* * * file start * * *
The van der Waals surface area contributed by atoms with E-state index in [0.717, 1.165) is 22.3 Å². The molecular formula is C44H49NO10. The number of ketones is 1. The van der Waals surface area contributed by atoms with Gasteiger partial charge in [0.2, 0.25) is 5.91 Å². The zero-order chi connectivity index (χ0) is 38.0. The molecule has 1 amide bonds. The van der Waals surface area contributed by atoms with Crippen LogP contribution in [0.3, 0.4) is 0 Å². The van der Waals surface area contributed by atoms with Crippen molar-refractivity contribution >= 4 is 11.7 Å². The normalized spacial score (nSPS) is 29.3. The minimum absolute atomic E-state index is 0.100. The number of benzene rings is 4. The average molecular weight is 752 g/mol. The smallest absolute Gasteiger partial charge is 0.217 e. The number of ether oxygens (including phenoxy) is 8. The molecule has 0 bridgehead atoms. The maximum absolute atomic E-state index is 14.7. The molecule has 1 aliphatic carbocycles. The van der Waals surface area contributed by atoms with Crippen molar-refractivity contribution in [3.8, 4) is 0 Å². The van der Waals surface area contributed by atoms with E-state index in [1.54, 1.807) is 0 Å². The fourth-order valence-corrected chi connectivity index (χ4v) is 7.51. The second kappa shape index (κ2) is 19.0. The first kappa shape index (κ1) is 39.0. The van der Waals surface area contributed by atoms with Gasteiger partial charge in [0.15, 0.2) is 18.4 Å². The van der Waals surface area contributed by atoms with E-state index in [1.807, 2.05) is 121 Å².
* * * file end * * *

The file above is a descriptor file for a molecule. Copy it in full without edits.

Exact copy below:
The van der Waals surface area contributed by atoms with E-state index in [0.717, 1.165) is 22.3 Å². The molecular formula is C44H49NO10. The number of ketones is 1. The van der Waals surface area contributed by atoms with Gasteiger partial charge in [0.2, 0.25) is 5.91 Å². The zero-order chi connectivity index (χ0) is 38.0. The molecule has 1 amide bonds. The van der Waals surface area contributed by atoms with Crippen LogP contribution in [0.3, 0.4) is 0 Å². The van der Waals surface area contributed by atoms with Crippen molar-refractivity contribution >= 4 is 11.7 Å². The normalized spacial score (nSPS) is 29.3. The minimum absolute atomic E-state index is 0.100. The number of benzene rings is 4. The average molecular weight is 752 g/mol. The smallest absolute Gasteiger partial charge is 0.217 e. The number of ether oxygens (including phenoxy) is 8. The molecule has 0 bridgehead atoms. The maximum absolute atomic E-state index is 14.7. The molecule has 1 aliphatic carbocycles. The van der Waals surface area contributed by atoms with Crippen molar-refractivity contribution in [3.8, 4) is 0 Å². The van der Waals surface area contributed by atoms with E-state index in [1.54, 1.807) is 0 Å². The fourth-order valence-corrected chi connectivity index (χ4v) is 7.51. The second kappa shape index (κ2) is 19.0. The first kappa shape index (κ1) is 39.0. The van der Waals surface area contributed by atoms with Gasteiger partial charge in [0.15, 0.2) is 18.4 Å². The van der Waals surface area contributed by atoms with E-state index in [1.807, 2.05) is 121 Å².